I have always been a fan of “Anne of Green Gables” by L.M. Montgomery. My parents read me the first two books when I was in the second grade, and I was further hooked when I watched the “Anne of Green Gables” movie starring Megan Follows. Ever since then, I have devoured anything to do with my beloved Anne—including throwing myself an Anne of Green Gables themed party for my 31st birthday! Visiting Prince Edward Island is still high on my to do list, and I’m hoping to make the trek sometime in the not so distant future. My newest Anne find is the “Anne of Green Gables: A Graphic Novel” by Kansas City native Mariah Marden. This a great read for both die-hards like myself and for folks who may be daunted by the prospect of reading all 440 pages of the original novel. The text touched on all of my favorite scenes—Anne discovering the White Way of Delight, Matthew fretting over Anne’s puff sleeves—and the playful illustrations by Brenna Thummler fully capture the quiet beauty of Avonlea that Montgomery so lovingly describes. For a perfect fall afternoon, grab a fuzzy blanket and a cup of cider and curl up with this book!
“Pug is happy here at home.” Me too, Pug! This book made me delightfully happy. As a pug owner myself, I am of course biased, but I think this book by Sue Gallion with art by Joyce Wan is an absolute gem. Pug’s story begins with his enjoyment of routine and solitude, then everything changes when Pig arrives. Pug must adapt to this newcomer in his life, which he eventually does with grace and generosity. The simple words and clean, friendly illustrations make this an excellent choice for beginning readers, and little ones who aren’t quite there yet can try telling the story back to you after they’ve heard it once or twice. The theme of accepting changes and making new friends is one that will resonate especially with preschoolers and those facing new experiences.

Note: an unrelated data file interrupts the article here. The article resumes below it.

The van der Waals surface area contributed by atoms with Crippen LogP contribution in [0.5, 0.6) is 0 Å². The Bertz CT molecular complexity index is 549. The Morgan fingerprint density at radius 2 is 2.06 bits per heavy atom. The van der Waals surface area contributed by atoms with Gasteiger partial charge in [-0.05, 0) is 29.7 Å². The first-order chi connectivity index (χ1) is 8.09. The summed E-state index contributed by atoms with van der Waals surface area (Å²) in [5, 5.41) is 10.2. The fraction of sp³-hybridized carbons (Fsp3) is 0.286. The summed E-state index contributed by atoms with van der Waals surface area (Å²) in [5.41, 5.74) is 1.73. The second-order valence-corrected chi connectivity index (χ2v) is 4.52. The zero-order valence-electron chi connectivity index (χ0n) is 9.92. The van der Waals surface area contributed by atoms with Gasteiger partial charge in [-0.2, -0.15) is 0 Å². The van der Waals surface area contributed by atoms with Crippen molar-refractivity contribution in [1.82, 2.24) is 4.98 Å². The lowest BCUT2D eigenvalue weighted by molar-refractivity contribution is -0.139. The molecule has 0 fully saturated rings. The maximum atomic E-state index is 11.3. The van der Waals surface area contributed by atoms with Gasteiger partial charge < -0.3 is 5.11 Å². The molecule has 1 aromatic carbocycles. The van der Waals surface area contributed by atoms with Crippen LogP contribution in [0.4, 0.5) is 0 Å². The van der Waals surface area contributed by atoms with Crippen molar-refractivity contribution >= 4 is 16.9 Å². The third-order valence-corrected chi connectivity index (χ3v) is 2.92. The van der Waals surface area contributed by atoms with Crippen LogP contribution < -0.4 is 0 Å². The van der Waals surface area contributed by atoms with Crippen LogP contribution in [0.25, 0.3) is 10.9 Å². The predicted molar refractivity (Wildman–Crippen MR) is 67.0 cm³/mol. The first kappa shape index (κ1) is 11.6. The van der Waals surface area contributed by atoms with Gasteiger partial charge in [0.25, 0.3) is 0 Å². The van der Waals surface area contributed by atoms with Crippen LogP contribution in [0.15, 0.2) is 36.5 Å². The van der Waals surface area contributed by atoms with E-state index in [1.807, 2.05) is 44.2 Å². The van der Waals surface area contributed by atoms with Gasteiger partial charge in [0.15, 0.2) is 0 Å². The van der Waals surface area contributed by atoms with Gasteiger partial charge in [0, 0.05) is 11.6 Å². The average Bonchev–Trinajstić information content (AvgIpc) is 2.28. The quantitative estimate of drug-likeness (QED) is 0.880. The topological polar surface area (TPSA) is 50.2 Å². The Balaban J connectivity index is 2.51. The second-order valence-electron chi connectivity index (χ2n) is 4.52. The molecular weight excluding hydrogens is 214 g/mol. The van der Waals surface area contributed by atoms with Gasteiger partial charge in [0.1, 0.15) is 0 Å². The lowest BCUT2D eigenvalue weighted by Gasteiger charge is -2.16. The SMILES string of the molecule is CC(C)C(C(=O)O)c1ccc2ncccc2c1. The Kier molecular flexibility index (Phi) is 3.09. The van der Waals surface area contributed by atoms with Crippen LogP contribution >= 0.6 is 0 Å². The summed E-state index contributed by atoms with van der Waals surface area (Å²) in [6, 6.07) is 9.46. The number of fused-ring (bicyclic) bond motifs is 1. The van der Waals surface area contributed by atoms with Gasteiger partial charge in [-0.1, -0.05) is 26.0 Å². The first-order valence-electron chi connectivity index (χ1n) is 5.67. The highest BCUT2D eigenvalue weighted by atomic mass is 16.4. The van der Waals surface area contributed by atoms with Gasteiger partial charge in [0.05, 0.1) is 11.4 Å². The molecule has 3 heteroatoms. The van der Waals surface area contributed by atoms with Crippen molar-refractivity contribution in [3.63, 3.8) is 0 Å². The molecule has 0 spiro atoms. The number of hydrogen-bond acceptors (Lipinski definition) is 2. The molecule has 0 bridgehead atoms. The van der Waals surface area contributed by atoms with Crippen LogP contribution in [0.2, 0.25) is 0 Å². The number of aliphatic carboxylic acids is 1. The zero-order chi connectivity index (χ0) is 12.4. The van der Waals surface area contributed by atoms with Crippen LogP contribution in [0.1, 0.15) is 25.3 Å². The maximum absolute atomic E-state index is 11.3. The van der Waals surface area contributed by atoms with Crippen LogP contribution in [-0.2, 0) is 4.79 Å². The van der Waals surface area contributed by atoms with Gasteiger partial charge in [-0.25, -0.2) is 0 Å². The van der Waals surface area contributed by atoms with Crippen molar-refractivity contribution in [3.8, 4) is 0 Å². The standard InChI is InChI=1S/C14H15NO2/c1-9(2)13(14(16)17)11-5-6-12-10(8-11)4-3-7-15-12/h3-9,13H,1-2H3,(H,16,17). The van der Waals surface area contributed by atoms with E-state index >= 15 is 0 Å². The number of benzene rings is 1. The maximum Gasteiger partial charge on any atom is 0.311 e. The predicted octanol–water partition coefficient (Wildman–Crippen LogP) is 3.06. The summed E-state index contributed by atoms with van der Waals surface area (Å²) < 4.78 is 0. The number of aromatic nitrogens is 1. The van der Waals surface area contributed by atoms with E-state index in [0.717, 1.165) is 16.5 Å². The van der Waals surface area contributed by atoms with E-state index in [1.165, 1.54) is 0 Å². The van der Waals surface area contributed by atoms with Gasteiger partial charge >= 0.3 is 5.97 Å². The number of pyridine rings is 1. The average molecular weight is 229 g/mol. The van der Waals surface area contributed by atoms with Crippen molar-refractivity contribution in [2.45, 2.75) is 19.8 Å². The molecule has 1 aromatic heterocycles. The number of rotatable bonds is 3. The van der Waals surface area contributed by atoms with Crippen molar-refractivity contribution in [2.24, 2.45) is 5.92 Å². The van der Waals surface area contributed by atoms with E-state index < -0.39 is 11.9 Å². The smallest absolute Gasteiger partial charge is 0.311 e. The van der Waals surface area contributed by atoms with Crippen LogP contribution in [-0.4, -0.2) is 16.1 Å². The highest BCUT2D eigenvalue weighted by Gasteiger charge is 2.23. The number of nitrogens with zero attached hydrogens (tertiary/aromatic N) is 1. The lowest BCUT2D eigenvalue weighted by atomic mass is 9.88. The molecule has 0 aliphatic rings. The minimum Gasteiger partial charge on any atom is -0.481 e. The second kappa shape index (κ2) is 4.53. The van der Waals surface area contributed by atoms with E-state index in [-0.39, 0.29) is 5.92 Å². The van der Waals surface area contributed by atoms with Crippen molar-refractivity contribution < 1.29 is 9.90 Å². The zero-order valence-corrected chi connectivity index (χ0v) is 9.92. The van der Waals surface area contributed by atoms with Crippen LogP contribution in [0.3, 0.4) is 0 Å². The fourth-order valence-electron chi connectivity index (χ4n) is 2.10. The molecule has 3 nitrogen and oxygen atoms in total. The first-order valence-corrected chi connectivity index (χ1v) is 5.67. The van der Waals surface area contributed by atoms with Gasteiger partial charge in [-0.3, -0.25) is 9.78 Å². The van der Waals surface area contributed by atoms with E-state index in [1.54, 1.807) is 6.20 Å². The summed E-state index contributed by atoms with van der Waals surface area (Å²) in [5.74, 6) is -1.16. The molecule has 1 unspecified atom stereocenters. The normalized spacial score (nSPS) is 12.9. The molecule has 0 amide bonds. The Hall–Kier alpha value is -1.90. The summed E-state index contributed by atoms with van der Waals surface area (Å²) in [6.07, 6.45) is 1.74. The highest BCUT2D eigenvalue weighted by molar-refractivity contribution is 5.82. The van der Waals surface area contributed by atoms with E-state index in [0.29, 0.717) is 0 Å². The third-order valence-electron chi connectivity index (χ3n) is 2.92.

Continue reading “2018 Missouri Building Block Nominee: Pug Meets Pig”
Once a week, starting today, we will be writing about all ten Missouri Building Block Picture Book Award nominees for 2018. These award nominees encourage reading aloud to children and are selected annually by a group of children’s librarians from Missouri. The books nominated for this award make for exciting and engaging story times for any group of kids. For the first nominee, we’ll start with Julia Donaldson’s, “The Giant Jumperee.”
We’ve all been scared of things that we can’t see, whether it be a situation or a mysterious monster. In this story, Rabbit comes home to find his burrow occupied by a Giant Jumperee who is “scary as can be!” Cat, Bear, and Elephant try to help Rabbit, but the Giant Jumperee is just too frightening. Will Mama Frog be able to face the unknown and help Rabbit take back his burrow? This book looks at our fear of the unknown in a lighthearted way and reminds us that things aren’t always what they seem.
After you’ve read the book, Penguin Books has provided printable activity sheets that you and your child can enjoy together. Practice observation skills by searching for the differences between two pictures, and then get a chance to draw your own Giant Jumperee!
Once you have read at least five Missouri Building Block Picture Book Award nominees, help your child vote for their favorite.